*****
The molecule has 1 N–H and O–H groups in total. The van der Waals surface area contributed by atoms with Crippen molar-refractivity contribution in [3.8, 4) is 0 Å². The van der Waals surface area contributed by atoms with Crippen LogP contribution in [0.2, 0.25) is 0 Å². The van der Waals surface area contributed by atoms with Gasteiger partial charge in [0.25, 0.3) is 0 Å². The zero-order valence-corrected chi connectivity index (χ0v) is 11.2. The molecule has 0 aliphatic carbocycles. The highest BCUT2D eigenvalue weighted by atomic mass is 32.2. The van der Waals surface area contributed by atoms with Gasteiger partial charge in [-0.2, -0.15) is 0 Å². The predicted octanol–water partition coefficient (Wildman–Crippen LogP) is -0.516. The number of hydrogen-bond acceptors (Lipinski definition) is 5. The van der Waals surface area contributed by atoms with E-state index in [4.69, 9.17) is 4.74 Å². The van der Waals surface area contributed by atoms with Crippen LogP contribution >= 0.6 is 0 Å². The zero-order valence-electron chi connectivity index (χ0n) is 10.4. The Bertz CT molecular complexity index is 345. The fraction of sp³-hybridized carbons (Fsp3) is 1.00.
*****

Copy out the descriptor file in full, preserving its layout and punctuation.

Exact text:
The molecule has 1 N–H and O–H groups in total. The van der Waals surface area contributed by atoms with Crippen molar-refractivity contribution in [3.8, 4) is 0 Å². The van der Waals surface area contributed by atoms with Crippen LogP contribution in [0.2, 0.25) is 0 Å². The van der Waals surface area contributed by atoms with Gasteiger partial charge in [0.25, 0.3) is 0 Å². The zero-order valence-corrected chi connectivity index (χ0v) is 11.2. The molecule has 0 aliphatic carbocycles. The highest BCUT2D eigenvalue weighted by atomic mass is 32.2. The van der Waals surface area contributed by atoms with Gasteiger partial charge in [-0.2, -0.15) is 0 Å². The predicted octanol–water partition coefficient (Wildman–Crippen LogP) is -0.516. The number of hydrogen-bond acceptors (Lipinski definition) is 5. The van der Waals surface area contributed by atoms with E-state index in [4.69, 9.17) is 4.74 Å². The van der Waals surface area contributed by atoms with Crippen LogP contribution >= 0.6 is 0 Å². The zero-order valence-electron chi connectivity index (χ0n) is 10.4. The Bertz CT molecular complexity index is 345. The fraction of sp³-hybridized carbons (Fsp3) is 1.00.